Los Angeles, California
January 21, 2014

Sgt. Paul Dostie (ret.) and Buster on Tarawa

Mark Noah, Sgt. Paul Dostie (ret.) and Buster on Tarawa

“Paul Dostie is a phenomenal dog trainer. It’s fascinating to see them [Dostie and Buster] work together. Buster’s skeptics were proven wrong. The evidence is deafening.” 

 Mark Noah, pilot and owner of History Flight Inc.

 

 

In a January 20, 2014 article by Benett Kessler , Dostie, Buster, Help with Tarawa Recoveries retired Mammoth Police Department Sergeant Paul Dostie and his Cadaver dog, Buster received high praise from Mark Noah, the director of History Flight Inc.

History Flight’s primary goal is to, “research and help locate the remains of over 78,000 American service members still missing in action (MIA) from World War II.”

Working with Mark Noah and the History Flight program, to date Buster and Dostie have assisted in locating fifty separate MIA serviceman’s bodies on the island of Tarawa and another seven in Belgium.  They are teamed up and  departing again this week to make additional recovery efforts on Tarawa.

God Speed and Safe Travels to Paul and Buster.

In 2013 Buster and his handler, Sgt. Dostie conducted the first ever forensic search for human remains at the former residence of Dr. George Hill Hodel. Buster “alerted” [indicating he detected the scent of human remains] at four separate locations in the basement of the home and at one location in the rear alley of the residence. See related posts below.

Buster–The Smell of Death

For additional blogs related to Buster and Sgt. Dostie enter key word “Buster” in blog search box.

Also see an excellent article in the NYT on Mark Noah below.

 The Search for the Lost Marines of Tarawa  New York Times 

 

 

 

 

 

13 Comments

  1. Jim Henson on January 29, 2014 at 2:10 pm

    Steve,

    Has any effort been made to follow up on Buster’s “hits” behind the Franklin street house?
    Is that area within the Franklin house property lines?

    Regards,
    Jim

    • Steve Hodel on January 29, 2014 at 2:22 pm

      Hi Jim: Hope to have some news on that real soon now. Stay tuned. Steve

  2. Nils T. Granlund on January 30, 2014 at 10:13 am

    Off Topic: Steve, do you know what became of Ann Toth, Elizabeth Short’s roommate? I am wondering if she gave any interviews in the decades after Short’s murder? thank you

    • Steve Hodel on January 30, 2014 at 10:51 am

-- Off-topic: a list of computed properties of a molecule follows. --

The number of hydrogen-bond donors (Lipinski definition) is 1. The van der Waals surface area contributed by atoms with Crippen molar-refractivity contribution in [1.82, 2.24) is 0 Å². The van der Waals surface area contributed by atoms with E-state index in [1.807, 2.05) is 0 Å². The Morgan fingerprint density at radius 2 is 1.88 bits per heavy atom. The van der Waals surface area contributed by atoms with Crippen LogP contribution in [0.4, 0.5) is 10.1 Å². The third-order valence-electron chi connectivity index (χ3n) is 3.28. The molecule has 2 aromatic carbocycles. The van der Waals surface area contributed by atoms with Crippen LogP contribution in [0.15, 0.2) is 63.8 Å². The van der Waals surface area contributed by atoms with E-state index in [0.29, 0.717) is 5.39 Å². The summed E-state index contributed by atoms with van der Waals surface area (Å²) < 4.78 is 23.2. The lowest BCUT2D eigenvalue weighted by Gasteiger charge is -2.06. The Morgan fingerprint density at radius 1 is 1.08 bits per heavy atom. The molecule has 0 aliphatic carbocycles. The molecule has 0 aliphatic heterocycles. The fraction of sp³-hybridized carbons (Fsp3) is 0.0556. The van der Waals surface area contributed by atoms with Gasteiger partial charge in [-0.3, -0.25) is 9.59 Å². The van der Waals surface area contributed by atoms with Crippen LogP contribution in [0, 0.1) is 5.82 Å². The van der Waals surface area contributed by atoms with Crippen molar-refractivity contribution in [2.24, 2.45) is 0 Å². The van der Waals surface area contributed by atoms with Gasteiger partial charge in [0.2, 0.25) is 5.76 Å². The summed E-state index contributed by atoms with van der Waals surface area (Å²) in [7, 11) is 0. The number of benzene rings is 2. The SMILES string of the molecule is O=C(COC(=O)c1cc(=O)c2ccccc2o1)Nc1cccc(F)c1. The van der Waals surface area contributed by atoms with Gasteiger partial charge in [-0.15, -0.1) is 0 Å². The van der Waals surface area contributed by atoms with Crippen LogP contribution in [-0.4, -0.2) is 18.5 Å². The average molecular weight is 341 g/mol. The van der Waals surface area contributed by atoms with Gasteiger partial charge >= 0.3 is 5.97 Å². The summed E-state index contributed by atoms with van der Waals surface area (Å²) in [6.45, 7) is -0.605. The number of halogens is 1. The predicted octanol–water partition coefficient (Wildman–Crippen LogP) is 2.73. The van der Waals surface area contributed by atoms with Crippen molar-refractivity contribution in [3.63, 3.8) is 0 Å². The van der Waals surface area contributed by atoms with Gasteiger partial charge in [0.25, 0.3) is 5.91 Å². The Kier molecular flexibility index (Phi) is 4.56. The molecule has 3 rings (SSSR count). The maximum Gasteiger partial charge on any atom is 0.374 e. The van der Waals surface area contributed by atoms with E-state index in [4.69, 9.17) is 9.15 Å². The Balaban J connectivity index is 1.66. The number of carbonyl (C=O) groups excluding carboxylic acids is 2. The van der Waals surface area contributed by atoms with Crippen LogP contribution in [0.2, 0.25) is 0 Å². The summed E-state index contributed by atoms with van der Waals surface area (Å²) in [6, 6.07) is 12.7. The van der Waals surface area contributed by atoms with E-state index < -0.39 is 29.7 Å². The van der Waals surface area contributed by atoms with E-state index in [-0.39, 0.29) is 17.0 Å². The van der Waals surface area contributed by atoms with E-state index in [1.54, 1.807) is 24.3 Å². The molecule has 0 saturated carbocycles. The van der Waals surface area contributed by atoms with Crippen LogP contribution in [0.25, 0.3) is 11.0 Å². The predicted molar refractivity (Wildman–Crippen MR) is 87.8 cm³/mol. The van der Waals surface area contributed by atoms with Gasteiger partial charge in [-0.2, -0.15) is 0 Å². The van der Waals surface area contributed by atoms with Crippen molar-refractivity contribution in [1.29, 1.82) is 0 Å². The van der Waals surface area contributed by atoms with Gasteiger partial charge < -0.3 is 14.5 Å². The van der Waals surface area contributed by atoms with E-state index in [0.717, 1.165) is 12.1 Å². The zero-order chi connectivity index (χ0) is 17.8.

NTG: No, haven’t researched her after 1947. Didn’t ever come across anything connected to her after those initial articles that year. Best, Steve

  3. Mike on February 22, 2016 at 3:54 pm

    Any idea how to get a hold of Sgt. Paul Dostie my grandfather Vern Burandt was on the raiding party. He’s the one that found them living at the Barker ranch. He took the guns the day he was out there. I might have information no one knows. He told me all the stories …

    Tex wasn’t hand cuffed. He asked my grandad “aren’t you gonna cuff me?” Grandpa said “No, if you run I’ll just kill you”

    He hauled all the girls out in his state truck.

    Steve you may have looked for me or my mother for this story??

    Anyways. Sgt. Pauls email?

    Thanks!

    • Steve Hodel on February 22, 2016 at 4:01 pm

      I will pass your message and email on to Paul and he can contact you. Steve

  4. Eric leintz on April 13, 2016 at 8:50 pm

    Hey Steve I’m the owner of historical investigative science I’m looking to contact paul dostie I know buster died I need to find a cadaver dog in the Bay Area sf thought he would know a good one can you help thanks

    • Steve Hodel on April 13, 2016 at 8:54 pm

      Hi Eric: Sure. I will pass your request to contact him on to Paul. Regards, Steve

  5. Ryan Ford on October 4, 2016 at 2:13 pm

    Hi Steve,

    My name is Ryan Ford and I’m sort of a de facto representative of a non-profit wilderness preservation society named American River Conservatory in the Sierra Nevadas of Northern California. One of the properties they are in charge of is the Wakamatsu Tea & Silk Colony site, which has been recognized by the state of California and the Federal Government as the first Japanese Settlement on U. S. mainland soil.

    http://www.arconservancy.org/site/c.psKZL3PFLrF/b.6448653/k.7594/History_of_the_Wakamatsu_Tea_and_Silk_Colony_Farm_at_941_Cold_Springs_Road_Placerville_California.htm

    The property is also the burial site of the first known to be Japanese female (Okei) to die and be buried in the mainland U. S. in 1871.

    There is rumored to also be a Japanese infant to be buried near Okei in the 1920’s that we were hoping Paul and Buster could help us with. Hearing that Buster has died, we would like a recommendation from Paul who in our region we could contact to help us with our search.

    Thank you. Ryan

    • Steve Hodel on October 4, 2016 at 3:20 pm

      Hi Ryan: I will pass your request on to Paul Dostie. Best, Steve

  6. Eric leintz on December 19, 2018 at 10:47 am

    Thanks steve for the fast hook up with Paul Dostie we have became friends and are working together at solving mysteries. One note we have cracked ! The case of California bandit Joaquin Murrieta , he was not killed by the rangers in 1853 , he was buried in the Adobe hideout by the bay. Also found six other sites whose locations were unknown prepping for a tv series called OPERATION LOST TREASURE thanks bud!

    • Steve Hodel on December 19, 2018 at 11:35 am

      Eric L. Glad it worked out. Yes, Paul is one of the “Good Guys”. I remember our mom taking us to and talking about the legend of Joaquin Murrieta when we lived out in Rancho Mirage near Palm Springs as boys. Good luck on the series.

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